A number of factors may affect the accuracy of the concentration sensor 110. For example, the fluid mixture may not be evenly mixed when it is first put in the vessel 111. Also, the fluid mixture will become segregated over time, as discussed previously. To return the fluid mixture to an evenly dispersed state, an agitator 140 conceptually shown in
Although fluid separation according to the invention is potentially more efficient and effective than existing separation techniques, it is a practical reality that fluid exiting the oil and water outlets discussed herein is not necessarily 100% pure. In many practical situations, fluid exiting an oil outlet has a high concentration of oil and an appreciable amount of water, and fluid exiting a water port typically has a high concentration of water and a very small amount of oil. In practice, further processing may be performed to further separate and purify the partially separated constituents. For example, fluid exiting a water port and containing traces of oil may be passed again through one or more separator cycles to further separate out remaining oil.
In fact, smart surface separation is likely to be more effective for fluid mixtures containing a proportionately small amount of oil. Fluid mixtures with high concentrations of oil may be relatively unresponsive to the action of the smart surface, whereas fluid mixtures with small concentrations of oil may be more responsive to the smart surface. This is a highly useful aspect of the invention when applied to the environmental and regulatory problem of purifying water for reinjection into a well. Existing separation techniques may do a good job of separating out the majority of oil, while being less effective or essentially ineffective in purifying fluid mixtures having only a small concentration of oil. In part, this is because a low oil concentration generally correlates with small oil particle size, which as previously discussed makes separation difficult. Smart surfaces as will be used in the invention increase particle size, thereby enhancing separation. Thus, smart surface technology may be used to attain a level of purity not achieved with prior art separation techniques. In some embodiments, therefore, fluid will be first separated with a conventional fluid separator (gravitational, centrifugal, etc.), and only subsequently passed through a smart surface fluid conditioner as in
Although fluid separation may be useful in countless industrial, scientific, and engineering applications, the fluid separator embodiments shown in
Concentration sensors such as sensor 110 also have a number of applications in various industries. The concentration sensors may in practice be large, such as might be used in conjunction with an oil and water separator, or tiny, such as may be used to measure minute concentrations of fluid components in a laboratory fluid sample. In some applications, concentration sensors might be used primarily to sense concentration, such as for scientific observation of fluid mixtures. In other applications, concentration sensors may instead be viewed as merely a subsystem of a separator or other apparatus. For example, comparing the concentration sensor 110 of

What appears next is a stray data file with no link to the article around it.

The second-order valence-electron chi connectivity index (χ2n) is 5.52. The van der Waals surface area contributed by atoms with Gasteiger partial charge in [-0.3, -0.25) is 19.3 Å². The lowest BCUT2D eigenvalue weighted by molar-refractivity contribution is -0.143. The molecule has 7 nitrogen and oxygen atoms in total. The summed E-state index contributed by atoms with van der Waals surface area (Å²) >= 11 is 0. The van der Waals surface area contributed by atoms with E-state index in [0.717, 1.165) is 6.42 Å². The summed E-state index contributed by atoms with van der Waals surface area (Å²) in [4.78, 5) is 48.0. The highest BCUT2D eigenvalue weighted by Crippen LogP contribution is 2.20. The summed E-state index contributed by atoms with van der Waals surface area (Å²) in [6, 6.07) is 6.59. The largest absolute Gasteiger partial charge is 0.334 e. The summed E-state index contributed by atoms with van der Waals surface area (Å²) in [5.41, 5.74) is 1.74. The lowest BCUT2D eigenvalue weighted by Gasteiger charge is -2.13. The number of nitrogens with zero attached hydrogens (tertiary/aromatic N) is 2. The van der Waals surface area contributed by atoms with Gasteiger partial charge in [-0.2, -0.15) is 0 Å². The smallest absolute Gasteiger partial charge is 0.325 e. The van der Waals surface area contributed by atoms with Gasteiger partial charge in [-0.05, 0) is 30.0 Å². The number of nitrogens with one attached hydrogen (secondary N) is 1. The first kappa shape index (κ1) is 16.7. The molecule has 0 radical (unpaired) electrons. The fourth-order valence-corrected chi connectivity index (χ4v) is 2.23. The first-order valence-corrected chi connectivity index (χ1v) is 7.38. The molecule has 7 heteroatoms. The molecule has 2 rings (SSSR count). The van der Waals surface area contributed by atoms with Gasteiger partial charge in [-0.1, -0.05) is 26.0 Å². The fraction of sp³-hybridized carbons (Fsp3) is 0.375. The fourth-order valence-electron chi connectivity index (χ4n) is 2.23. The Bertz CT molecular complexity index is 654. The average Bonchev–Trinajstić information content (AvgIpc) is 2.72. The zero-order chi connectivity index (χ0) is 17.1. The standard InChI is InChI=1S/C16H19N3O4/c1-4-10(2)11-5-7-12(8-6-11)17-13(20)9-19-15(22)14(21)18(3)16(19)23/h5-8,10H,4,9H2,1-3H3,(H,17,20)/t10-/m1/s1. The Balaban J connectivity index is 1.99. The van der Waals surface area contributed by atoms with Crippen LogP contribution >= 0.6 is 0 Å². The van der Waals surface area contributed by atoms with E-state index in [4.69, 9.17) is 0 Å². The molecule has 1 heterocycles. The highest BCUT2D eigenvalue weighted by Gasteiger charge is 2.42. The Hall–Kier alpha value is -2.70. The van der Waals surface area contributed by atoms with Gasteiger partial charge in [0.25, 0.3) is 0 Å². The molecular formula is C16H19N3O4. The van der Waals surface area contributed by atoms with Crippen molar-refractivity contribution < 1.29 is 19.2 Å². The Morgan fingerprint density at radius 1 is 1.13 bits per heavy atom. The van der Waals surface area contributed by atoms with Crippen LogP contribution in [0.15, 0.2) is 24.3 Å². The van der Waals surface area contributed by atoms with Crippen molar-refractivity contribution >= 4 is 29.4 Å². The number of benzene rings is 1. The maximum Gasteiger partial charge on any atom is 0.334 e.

Although specific embodiments of the invention have been described herein in some detail, this has been done solely for the purposes of explaining the various aspects of the invention, and is not intended to limit the scope of the invention as defined in the claims which follow. Those skilled in the art will understand that the embodiment shown and described is exemplary, and various other substitutions, alterations, and modifications, including but not limited to those design alternatives specifically discussed herein, may be made in the practice of the invention without departing from its scope.
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|Citing Patent||Filing date||Publication date||Applicant||Title|
|US8740600 *||Jul 6, 2009||Jun 3, 2014||Isopur Technologies, Inc.||Apparatus for agglomerating particles in a non-conductive liquid|
|U.S. Classification||204/660, 204/665, 204/666, 204/663|
|Cooperative Classification||B03C2201/02, B03C5/02, B03C9/00|
|European Classification||B03C5/02, B03C9/00|
|Dec 16, 2008||AS||Assignment|
Owner name: HALLIBURTON ENERGY SERVICES, INC., TEXAS
Free format text: ASSIGNMENT OF ASSIGNORS INTEREST;ASSIGNORS:HAMID, SYED;MURALI, BEEGAMUDRE N.;SMITH, HARRY D., JR.;REEL/FRAME:021989/0604;SIGNING DATES FROM 20040621 TO 20040713
Owner name: HALLIBURTON ENERGY SERVICES, INC., TEXAS
Free format text: ASSIGNMENT OF ASSIGNORS INTEREST;ASSIGNORS:HAMID, SYED;MURALI, BEEGAMUDRE N.;SMITH, HARRY D., JR.;SIGNING DATES FROM 20040621 TO 20040713;REEL/FRAME:021989/0604